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Oct 11, 2000 07:16 PM

I Dream of Pici: Tuscany Thoughts

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Ciao hounds (sorry - I'm jet lagged),

At some later point, I'll try to post more detailed findings from my just completed 10 day trip to Florence/Tuscany but I just wanted to pass on a) my enormous thanks to all the Chowhounders who directly and indirectly (through old posts) helped us plan this trip (which was one long eating binge w/ great art & frenzied shopping sprinkled on top)and

b) offer a few random thoughts to those who may be planning trips:

1) Tuscany has been completely overrun with affluent Germans and Americans. I went 2 years ago in July, and there were noticeably WAY more tourists now. Crazy but true (too many "Under the Tuscan Sun" type books). Bus tours, bike tours, hike tours, couples in cars, you name it, it sounds like New York, Frankfurt or LA a lot of the time. Much as I love Toscana, our next Italian trip will be further afield - and those looking to meld at all with Italians may wish to do likewise.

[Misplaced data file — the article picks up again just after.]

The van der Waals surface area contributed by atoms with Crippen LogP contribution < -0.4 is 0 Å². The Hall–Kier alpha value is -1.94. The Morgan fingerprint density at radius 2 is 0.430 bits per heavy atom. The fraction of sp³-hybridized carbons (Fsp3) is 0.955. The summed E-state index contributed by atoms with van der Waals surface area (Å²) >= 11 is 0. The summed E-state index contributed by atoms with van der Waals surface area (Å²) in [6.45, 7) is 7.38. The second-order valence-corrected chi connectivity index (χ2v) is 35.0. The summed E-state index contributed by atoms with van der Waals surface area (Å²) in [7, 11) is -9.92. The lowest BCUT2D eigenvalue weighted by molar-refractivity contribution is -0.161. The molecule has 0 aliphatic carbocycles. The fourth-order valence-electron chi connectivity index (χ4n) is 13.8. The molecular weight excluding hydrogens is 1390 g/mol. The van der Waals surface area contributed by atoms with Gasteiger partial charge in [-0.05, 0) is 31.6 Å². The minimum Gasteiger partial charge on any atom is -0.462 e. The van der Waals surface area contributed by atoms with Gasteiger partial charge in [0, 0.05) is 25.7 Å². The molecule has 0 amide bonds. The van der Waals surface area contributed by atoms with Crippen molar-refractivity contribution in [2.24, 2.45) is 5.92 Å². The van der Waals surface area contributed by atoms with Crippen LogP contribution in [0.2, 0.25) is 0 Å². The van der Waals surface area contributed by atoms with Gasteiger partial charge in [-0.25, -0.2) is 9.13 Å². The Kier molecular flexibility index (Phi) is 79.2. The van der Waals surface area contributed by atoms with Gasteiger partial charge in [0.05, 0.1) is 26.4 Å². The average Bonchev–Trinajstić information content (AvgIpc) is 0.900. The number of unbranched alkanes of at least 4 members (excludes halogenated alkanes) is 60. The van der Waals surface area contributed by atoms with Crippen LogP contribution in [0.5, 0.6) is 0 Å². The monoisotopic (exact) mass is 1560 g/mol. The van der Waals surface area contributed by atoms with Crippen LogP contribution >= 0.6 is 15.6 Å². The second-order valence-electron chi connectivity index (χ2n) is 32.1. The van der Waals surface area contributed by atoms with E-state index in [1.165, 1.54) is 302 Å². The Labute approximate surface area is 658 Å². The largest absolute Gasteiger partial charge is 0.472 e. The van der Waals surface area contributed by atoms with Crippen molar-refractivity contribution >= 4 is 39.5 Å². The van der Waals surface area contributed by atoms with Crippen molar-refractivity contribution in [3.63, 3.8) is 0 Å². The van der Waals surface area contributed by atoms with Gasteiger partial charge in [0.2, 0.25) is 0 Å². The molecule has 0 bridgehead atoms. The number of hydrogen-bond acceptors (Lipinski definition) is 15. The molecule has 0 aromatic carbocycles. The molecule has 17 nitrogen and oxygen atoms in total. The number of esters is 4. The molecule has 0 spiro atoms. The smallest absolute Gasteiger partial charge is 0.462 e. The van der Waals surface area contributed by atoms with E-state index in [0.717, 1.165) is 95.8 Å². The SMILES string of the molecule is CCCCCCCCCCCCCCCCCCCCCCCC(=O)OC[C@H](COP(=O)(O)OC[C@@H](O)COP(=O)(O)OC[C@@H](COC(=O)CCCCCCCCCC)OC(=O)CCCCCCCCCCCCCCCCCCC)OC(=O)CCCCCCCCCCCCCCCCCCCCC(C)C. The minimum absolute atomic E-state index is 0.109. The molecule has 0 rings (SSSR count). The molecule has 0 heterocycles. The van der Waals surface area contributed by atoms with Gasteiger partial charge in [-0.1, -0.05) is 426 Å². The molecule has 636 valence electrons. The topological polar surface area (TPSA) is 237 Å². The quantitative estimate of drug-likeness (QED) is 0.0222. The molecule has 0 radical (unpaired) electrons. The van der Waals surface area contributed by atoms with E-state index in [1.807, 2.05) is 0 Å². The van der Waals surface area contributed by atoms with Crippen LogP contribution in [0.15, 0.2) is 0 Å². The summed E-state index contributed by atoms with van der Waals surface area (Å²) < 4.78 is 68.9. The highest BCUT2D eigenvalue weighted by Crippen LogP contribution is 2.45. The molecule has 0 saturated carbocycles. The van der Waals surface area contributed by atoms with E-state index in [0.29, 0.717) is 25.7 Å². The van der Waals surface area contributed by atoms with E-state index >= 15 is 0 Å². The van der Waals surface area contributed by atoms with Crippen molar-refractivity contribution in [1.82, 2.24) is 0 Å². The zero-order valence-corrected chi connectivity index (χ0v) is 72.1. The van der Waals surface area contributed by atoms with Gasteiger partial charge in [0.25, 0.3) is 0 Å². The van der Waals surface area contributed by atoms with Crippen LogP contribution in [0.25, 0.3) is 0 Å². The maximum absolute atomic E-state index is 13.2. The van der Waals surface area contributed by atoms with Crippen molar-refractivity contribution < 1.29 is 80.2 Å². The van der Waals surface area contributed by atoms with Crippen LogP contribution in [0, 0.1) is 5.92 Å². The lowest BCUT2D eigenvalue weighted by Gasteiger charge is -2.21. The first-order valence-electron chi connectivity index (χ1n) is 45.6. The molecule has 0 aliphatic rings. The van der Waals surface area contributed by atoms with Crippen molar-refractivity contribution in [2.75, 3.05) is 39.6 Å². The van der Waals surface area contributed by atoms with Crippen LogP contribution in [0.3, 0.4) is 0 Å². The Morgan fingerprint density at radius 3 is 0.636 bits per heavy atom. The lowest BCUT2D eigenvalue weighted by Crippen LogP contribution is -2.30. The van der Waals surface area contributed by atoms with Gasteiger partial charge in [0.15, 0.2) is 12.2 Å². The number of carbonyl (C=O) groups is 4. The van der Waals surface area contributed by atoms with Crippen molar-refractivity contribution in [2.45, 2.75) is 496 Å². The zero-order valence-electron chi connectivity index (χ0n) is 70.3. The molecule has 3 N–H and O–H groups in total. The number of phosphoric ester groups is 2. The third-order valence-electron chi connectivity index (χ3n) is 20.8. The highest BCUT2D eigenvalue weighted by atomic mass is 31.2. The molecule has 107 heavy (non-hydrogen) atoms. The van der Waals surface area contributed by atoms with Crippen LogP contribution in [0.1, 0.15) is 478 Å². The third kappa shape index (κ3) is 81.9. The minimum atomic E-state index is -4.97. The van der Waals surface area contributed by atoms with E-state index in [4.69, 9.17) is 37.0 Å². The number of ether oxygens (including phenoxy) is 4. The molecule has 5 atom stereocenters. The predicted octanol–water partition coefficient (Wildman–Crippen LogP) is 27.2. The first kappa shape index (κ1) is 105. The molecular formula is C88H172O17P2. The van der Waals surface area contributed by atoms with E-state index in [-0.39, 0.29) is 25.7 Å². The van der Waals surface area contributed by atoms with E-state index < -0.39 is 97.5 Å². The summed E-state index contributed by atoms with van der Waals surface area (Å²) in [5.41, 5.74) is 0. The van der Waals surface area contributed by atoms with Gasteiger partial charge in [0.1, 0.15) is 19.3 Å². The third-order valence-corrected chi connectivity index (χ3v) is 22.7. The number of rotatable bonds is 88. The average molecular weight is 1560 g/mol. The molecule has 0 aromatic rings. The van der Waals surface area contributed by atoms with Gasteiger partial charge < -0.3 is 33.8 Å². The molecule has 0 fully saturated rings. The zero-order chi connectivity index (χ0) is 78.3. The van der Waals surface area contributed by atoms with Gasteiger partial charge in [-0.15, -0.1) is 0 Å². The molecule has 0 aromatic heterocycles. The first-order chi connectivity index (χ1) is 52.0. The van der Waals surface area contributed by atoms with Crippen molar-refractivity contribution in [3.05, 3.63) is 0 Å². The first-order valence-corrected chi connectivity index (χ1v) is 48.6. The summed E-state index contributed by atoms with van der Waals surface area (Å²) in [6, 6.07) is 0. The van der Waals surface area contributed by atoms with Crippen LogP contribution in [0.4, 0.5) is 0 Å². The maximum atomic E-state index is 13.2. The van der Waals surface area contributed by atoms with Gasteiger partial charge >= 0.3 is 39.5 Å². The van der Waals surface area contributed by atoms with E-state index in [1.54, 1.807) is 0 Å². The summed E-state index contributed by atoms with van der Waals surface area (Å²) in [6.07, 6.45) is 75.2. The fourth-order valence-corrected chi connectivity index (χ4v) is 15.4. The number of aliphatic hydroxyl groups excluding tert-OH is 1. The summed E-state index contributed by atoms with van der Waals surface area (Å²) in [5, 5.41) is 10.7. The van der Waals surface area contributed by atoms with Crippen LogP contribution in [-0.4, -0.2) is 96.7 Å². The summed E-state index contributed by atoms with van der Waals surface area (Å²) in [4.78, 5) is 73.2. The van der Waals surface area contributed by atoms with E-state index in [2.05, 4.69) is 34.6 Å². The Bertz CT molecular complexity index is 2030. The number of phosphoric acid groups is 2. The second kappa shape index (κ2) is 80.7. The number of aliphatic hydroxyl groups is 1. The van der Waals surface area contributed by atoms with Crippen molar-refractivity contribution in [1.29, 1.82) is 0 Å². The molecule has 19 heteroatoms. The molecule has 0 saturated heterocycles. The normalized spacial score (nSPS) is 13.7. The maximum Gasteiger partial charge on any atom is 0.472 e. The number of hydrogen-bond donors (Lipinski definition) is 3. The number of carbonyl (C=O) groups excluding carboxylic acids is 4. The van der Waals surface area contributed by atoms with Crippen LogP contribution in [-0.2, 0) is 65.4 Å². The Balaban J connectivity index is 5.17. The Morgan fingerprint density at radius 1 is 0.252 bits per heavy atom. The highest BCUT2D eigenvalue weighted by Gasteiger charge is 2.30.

2) Perhaps following on from the above, Tuscany is not (as compared to, say, Paris or London) a place where the big splurge on restaurants is necessarily in order. We hit several of the much ballyhooed high points (La Chuisa, Cibreo, etc.) and while the food was delicious, it was not proportionally more so when compared to smaller, more "ordinary" trattorias that cost a fraction of the price. There was nary an Italian to be found in the high end places - and everything from service, to atmosphere, to prices at these joints was eerily reminiscent of SoHo. Tuscan cooking is wonderfully simple and its glory comes from the gorgeous raw ingredients available locally - and especially for primi (pastas, soups and the like), a caring small restaurant can do everything a famous place can PLUS that indescribable feeling of actually being in a foreign country. I will post the names of our favorites in the latter category when I dig out my notes - but I recommend asking people "Where do you eat lunch?" etc. - making it clear what you are looking for - hotel concierges will assume that you are looking for a safe English speaking Americanized experience unless you press. Great tips also come from shopkeepers... Looking at the license plates in a a parking lot can also give a clue - too many "Ds" for Deutschland will mean an equal number of your fellow Americans; beat-up non-rental looking Italian plates are a good sign that the locals actually eat there. The welcome you get in these places is much warmer and more genuine - if you appreciate the food, and show it - then the practiced perfunctory courtesies of the big timers.